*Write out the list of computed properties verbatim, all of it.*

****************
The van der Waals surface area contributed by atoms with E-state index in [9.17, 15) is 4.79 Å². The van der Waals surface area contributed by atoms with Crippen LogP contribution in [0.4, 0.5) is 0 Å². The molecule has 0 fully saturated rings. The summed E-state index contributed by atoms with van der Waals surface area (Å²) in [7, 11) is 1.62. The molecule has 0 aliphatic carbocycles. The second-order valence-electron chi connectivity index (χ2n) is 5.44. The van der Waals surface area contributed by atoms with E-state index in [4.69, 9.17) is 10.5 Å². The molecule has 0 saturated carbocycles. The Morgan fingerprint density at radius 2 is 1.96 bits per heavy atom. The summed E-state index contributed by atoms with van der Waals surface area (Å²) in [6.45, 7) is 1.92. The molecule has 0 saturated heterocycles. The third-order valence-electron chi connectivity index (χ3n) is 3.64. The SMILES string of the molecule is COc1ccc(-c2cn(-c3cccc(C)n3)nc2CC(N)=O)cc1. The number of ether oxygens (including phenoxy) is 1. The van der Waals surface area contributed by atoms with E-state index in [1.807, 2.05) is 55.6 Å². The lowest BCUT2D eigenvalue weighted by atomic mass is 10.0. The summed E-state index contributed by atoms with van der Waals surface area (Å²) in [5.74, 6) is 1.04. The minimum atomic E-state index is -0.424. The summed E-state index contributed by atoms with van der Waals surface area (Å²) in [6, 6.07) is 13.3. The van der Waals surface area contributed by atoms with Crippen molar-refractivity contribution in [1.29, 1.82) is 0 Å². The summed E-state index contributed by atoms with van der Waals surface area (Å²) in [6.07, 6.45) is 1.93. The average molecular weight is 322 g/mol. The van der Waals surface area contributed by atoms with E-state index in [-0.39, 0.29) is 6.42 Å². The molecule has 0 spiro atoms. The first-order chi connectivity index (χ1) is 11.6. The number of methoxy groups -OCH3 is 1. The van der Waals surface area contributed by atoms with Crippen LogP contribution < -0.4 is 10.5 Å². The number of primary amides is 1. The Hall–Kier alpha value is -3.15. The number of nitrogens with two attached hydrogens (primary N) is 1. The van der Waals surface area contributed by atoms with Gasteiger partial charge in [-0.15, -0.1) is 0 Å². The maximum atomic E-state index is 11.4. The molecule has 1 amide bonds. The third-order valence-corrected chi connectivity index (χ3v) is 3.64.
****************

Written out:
The van der Waals surface area contributed by atoms with E-state index in [9.17, 15) is 4.79 Å². The van der Waals surface area contributed by atoms with Crippen LogP contribution in [0.4, 0.5) is 0 Å². The molecule has 0 fully saturated rings. The summed E-state index contributed by atoms with van der Waals surface area (Å²) in [7, 11) is 1.62. The molecule has 0 aliphatic carbocycles. The second-order valence-electron chi connectivity index (χ2n) is 5.44. The van der Waals surface area contributed by atoms with E-state index in [4.69, 9.17) is 10.5 Å². The molecule has 0 saturated carbocycles. The Morgan fingerprint density at radius 2 is 1.96 bits per heavy atom. The summed E-state index contributed by atoms with van der Waals surface area (Å²) in [6.45, 7) is 1.92. The molecule has 0 saturated heterocycles. The third-order valence-electron chi connectivity index (χ3n) is 3.64. The SMILES string of the molecule is COc1ccc(-c2cn(-c3cccc(C)n3)nc2CC(N)=O)cc1. The number of ether oxygens (including phenoxy) is 1. The van der Waals surface area contributed by atoms with E-state index in [1.807, 2.05) is 55.6 Å². The lowest BCUT2D eigenvalue weighted by atomic mass is 10.0. The summed E-state index contributed by atoms with van der Waals surface area (Å²) in [5.74, 6) is 1.04. The minimum atomic E-state index is -0.424. The summed E-state index contributed by atoms with van der Waals surface area (Å²) in [6, 6.07) is 13.3. The van der Waals surface area contributed by atoms with Crippen molar-refractivity contribution in [1.29, 1.82) is 0 Å². The summed E-state index contributed by atoms with van der Waals surface area (Å²) in [6.07, 6.45) is 1.93. The average molecular weight is 322 g/mol. The van der Waals surface area contributed by atoms with E-state index in [-0.39, 0.29) is 6.42 Å². The molecule has 0 spiro atoms. The first-order chi connectivity index (χ1) is 11.6. The number of methoxy groups -OCH3 is 1. The van der Waals surface area contributed by atoms with Crippen LogP contribution < -0.4 is 10.5 Å². The number of primary amides is 1. The Hall–Kier alpha value is -3.15. The number of nitrogens with two attached hydrogens (primary N) is 1. The van der Waals surface area contributed by atoms with Gasteiger partial charge in [-0.15, -0.1) is 0 Å². The maximum atomic E-state index is 11.4. The molecule has 1 amide bonds. The third-order valence-corrected chi connectivity index (χ3v) is 3.64.